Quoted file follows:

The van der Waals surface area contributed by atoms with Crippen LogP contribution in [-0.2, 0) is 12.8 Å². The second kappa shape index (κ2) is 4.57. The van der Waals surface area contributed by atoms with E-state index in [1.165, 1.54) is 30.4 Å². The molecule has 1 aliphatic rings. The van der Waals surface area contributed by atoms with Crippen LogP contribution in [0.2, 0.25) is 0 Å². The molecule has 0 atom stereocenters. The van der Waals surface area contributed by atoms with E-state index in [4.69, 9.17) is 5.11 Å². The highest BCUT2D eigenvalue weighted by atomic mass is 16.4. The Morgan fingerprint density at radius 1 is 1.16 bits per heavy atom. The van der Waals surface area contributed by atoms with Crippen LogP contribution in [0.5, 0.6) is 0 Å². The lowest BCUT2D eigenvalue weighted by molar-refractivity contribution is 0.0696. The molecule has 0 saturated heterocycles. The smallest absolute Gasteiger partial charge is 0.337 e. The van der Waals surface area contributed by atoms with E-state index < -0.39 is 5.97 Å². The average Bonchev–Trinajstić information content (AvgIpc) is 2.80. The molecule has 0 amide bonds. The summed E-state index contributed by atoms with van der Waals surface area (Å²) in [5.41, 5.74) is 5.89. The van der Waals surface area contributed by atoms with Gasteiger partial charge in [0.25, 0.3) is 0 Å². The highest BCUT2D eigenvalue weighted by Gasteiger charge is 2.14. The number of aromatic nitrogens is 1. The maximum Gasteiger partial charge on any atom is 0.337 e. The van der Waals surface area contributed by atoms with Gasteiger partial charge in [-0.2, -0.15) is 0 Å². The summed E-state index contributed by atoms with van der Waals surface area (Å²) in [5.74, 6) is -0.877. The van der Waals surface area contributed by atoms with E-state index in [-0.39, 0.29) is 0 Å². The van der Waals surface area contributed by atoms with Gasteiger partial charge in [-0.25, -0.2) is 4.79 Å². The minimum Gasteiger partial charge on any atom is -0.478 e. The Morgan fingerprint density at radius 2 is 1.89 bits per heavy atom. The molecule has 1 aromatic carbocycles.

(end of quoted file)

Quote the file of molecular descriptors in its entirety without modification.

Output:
The van der Waals surface area contributed by atoms with Crippen LogP contribution in [-0.2, 0) is 12.8 Å². The second kappa shape index (κ2) is 4.57. The van der Waals surface area contributed by atoms with E-state index in [1.165, 1.54) is 30.4 Å². The molecule has 1 aliphatic rings. The van der Waals surface area contributed by atoms with Crippen LogP contribution in [0.2, 0.25) is 0 Å². The molecule has 0 atom stereocenters. The van der Waals surface area contributed by atoms with E-state index in [4.69, 9.17) is 5.11 Å². The highest BCUT2D eigenvalue weighted by atomic mass is 16.4. The Morgan fingerprint density at radius 1 is 1.16 bits per heavy atom. The van der Waals surface area contributed by atoms with Crippen LogP contribution in [0.5, 0.6) is 0 Å². The lowest BCUT2D eigenvalue weighted by molar-refractivity contribution is 0.0696. The molecule has 0 saturated heterocycles. The smallest absolute Gasteiger partial charge is 0.337 e. The van der Waals surface area contributed by atoms with E-state index < -0.39 is 5.97 Å². The average Bonchev–Trinajstić information content (AvgIpc) is 2.80. The molecule has 0 amide bonds. The summed E-state index contributed by atoms with van der Waals surface area (Å²) in [5.41, 5.74) is 5.89. The van der Waals surface area contributed by atoms with Gasteiger partial charge in [0.25, 0.3) is 0 Å². The highest BCUT2D eigenvalue weighted by Gasteiger charge is 2.14. The number of aromatic nitrogens is 1. The maximum Gasteiger partial charge on any atom is 0.337 e. The van der Waals surface area contributed by atoms with Gasteiger partial charge in [-0.2, -0.15) is 0 Å². The summed E-state index contributed by atoms with van der Waals surface area (Å²) in [5.74, 6) is -0.877. The van der Waals surface area contributed by atoms with E-state index in [-0.39, 0.29) is 0 Å². The van der Waals surface area contributed by atoms with Gasteiger partial charge in [-0.25, -0.2) is 4.79 Å². The minimum Gasteiger partial charge on any atom is -0.478 e. The Morgan fingerprint density at radius 2 is 1.89 bits per heavy atom. The molecule has 1 aromatic carbocycles.